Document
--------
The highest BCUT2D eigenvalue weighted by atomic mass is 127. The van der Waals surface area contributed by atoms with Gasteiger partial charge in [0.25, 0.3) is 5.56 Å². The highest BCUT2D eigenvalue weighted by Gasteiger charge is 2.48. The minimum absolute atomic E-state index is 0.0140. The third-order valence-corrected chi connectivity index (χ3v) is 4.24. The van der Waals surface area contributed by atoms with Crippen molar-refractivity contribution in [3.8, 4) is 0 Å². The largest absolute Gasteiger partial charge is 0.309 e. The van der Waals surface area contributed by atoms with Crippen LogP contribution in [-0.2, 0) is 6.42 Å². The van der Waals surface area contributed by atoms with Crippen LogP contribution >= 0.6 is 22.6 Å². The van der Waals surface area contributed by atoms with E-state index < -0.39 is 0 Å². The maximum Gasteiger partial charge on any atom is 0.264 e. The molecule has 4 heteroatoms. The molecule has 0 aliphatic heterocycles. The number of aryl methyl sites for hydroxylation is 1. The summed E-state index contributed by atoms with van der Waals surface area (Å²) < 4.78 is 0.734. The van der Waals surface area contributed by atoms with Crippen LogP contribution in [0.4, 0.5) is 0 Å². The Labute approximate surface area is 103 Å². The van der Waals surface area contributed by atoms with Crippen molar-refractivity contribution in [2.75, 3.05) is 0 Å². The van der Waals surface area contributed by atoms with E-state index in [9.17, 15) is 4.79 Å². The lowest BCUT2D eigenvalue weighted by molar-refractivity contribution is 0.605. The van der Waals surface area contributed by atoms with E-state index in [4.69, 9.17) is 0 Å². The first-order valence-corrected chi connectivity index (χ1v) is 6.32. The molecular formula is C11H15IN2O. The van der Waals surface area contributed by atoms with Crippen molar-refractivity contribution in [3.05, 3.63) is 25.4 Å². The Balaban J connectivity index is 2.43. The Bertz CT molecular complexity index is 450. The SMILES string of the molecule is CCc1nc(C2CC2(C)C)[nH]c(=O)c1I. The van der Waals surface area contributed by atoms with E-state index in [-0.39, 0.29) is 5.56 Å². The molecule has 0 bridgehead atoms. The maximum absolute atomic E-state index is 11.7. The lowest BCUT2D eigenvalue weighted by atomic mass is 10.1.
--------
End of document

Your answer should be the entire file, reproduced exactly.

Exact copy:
The highest BCUT2D eigenvalue weighted by atomic mass is 127. The van der Waals surface area contributed by atoms with Gasteiger partial charge in [0.25, 0.3) is 5.56 Å². The highest BCUT2D eigenvalue weighted by Gasteiger charge is 2.48. The minimum absolute atomic E-state index is 0.0140. The third-order valence-corrected chi connectivity index (χ3v) is 4.24. The van der Waals surface area contributed by atoms with Crippen molar-refractivity contribution in [3.8, 4) is 0 Å². The largest absolute Gasteiger partial charge is 0.309 e. The van der Waals surface area contributed by atoms with Crippen LogP contribution in [-0.2, 0) is 6.42 Å². The van der Waals surface area contributed by atoms with Crippen LogP contribution >= 0.6 is 22.6 Å². The van der Waals surface area contributed by atoms with E-state index < -0.39 is 0 Å². The maximum Gasteiger partial charge on any atom is 0.264 e. The molecule has 4 heteroatoms. The molecule has 0 aliphatic heterocycles. The number of aryl methyl sites for hydroxylation is 1. The summed E-state index contributed by atoms with van der Waals surface area (Å²) < 4.78 is 0.734. The van der Waals surface area contributed by atoms with Crippen LogP contribution in [0.4, 0.5) is 0 Å². The Labute approximate surface area is 103 Å². The van der Waals surface area contributed by atoms with Crippen molar-refractivity contribution in [2.75, 3.05) is 0 Å². The van der Waals surface area contributed by atoms with E-state index in [9.17, 15) is 4.79 Å². The lowest BCUT2D eigenvalue weighted by molar-refractivity contribution is 0.605. The van der Waals surface area contributed by atoms with E-state index in [4.69, 9.17) is 0 Å². The first-order valence-corrected chi connectivity index (χ1v) is 6.32. The molecular formula is C11H15IN2O. The van der Waals surface area contributed by atoms with Crippen molar-refractivity contribution in [3.05, 3.63) is 25.4 Å². The Balaban J connectivity index is 2.43. The Bertz CT molecular complexity index is 450. The SMILES string of the molecule is CCc1nc(C2CC2(C)C)[nH]c(=O)c1I. The van der Waals surface area contributed by atoms with E-state index in [-0.39, 0.29) is 5.56 Å². The molecule has 0 bridgehead atoms. The maximum absolute atomic E-state index is 11.7. The lowest BCUT2D eigenvalue weighted by atomic mass is 10.1.